A good reason for something (the smoke) is not an explanation of it (the fire)
                        Full Idea: A good reason for P is not necessarily an explanation of P. The presence of smoke is a good reason for thinking that fire is present. But it is not an explanation of the presence of fire.
                        From: David M. Armstrong (What is a Law of Nature? [1983], 04.2)
                        A reaction: This may be an equivocation on 'the reason for'. Smoke is a reason for thinking there is a fire, but no one would propose it as a reason for the fire. If the reason for the fire was arson, that would seem to explain it as well.
14. Science / D. Explanation / 2. Types of Explanation / e. Lawlike explanations
To explain observations by a regular law is to explain the observations by the observations
                        Full Idea: Given the Regularity theory, the explanatory element seems to vanish. For to say that all the observed Fs are Gs because all the Fs are Gs involves explaining the observations in terms of themselves.
                        From: David M. Armstrong (What is a Law of Nature? [1983], 06.7)
                        A reaction: This point cries out, it is so obvious (once spotted). Tigers are ferocious because all tigers are ferocious (see?).
14. Science / D. Explanation / 3. Best Explanation / a. Best explanation
Best explanations explain the most by means of the least
                        Full Idea: The best explanation explains the most by means of the least. Explanation unifies.
                        From: David M. Armstrong (What is a Law of Nature? [1983], 05.4)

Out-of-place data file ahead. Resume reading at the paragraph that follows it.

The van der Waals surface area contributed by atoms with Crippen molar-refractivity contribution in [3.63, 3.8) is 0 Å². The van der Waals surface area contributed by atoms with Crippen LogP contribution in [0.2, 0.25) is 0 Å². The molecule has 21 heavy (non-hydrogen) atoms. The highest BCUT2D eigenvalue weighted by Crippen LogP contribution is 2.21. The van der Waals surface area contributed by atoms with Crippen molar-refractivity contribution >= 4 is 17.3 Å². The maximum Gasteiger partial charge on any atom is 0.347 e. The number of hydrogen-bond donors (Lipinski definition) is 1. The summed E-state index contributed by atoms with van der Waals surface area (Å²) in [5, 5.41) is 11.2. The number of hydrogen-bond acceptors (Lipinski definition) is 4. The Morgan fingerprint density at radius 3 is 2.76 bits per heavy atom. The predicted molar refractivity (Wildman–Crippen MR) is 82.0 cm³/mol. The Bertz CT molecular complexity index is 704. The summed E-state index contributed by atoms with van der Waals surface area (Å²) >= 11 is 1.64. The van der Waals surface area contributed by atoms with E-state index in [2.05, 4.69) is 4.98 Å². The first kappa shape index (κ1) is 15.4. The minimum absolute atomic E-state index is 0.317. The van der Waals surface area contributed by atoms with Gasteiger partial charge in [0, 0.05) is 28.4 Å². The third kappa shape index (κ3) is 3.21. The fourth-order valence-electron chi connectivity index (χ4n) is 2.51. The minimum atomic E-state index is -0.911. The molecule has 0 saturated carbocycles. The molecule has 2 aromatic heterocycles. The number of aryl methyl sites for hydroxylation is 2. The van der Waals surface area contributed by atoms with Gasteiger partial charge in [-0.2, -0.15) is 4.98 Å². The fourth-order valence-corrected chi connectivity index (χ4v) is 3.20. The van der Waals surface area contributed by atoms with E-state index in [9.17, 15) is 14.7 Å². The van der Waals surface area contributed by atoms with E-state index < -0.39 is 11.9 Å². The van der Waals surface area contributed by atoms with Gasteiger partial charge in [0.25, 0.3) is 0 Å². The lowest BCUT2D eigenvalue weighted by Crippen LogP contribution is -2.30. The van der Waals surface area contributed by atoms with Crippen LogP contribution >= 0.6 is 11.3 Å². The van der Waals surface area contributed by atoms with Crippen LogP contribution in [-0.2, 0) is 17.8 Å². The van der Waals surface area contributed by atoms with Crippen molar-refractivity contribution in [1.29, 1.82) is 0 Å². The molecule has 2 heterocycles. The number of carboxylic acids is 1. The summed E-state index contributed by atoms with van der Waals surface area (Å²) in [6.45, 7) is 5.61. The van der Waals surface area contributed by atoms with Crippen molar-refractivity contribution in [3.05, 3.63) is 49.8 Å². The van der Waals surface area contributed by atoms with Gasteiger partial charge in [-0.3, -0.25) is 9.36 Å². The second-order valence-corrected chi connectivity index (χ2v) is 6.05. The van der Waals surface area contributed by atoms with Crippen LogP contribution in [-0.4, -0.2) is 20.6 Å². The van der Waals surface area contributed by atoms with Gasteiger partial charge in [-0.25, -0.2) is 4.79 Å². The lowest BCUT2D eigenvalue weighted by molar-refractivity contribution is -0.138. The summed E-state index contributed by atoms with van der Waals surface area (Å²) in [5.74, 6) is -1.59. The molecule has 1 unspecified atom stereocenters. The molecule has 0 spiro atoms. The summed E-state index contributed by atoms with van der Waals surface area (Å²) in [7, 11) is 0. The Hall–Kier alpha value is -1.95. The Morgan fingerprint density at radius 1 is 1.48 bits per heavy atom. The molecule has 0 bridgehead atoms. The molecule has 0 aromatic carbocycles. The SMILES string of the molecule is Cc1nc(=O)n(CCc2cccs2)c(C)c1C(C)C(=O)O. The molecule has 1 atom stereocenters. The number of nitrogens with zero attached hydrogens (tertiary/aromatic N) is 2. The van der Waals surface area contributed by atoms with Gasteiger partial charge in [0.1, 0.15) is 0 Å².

A reaction: To get unification, you need to cite the diversity of what is explained, and not the mere quantity. The force of gravity unifies because it applies to such a diversity of things.
18. Thought / E. Abstraction / 1. Abstract Thought
Each subject has an appropriate level of abstraction
                        Full Idea: To every subject, its appropriate level of abstraction.
                        From: David M. Armstrong (What is a Law of Nature? [1983], 01.2)
                        A reaction: Mathematics rises through many levels of abstraction. Economics can be very concrete or very abstract. It think it is clearer to talk of being 'general', rather than 'abstract'.
26. Natural Theory / A. Speculations on Nature / 6. Early Matter Theories / e. The One
We can't deduce the phenomena from the One
                        Full Idea: No serious and principled deduction of the phenomena from the One has ever been given, or looks likely to be given.
                        From: David M. Armstrong (What is a Law of Nature? [1983], 11)
                        A reaction: This seems to pick out the best reason why hardly anybody (apart from Jonathan Schaffer) takes the One seriously.
26. Natural Theory / C. Causation / 2. Types of cause
Absences might be effects, but surely not causes?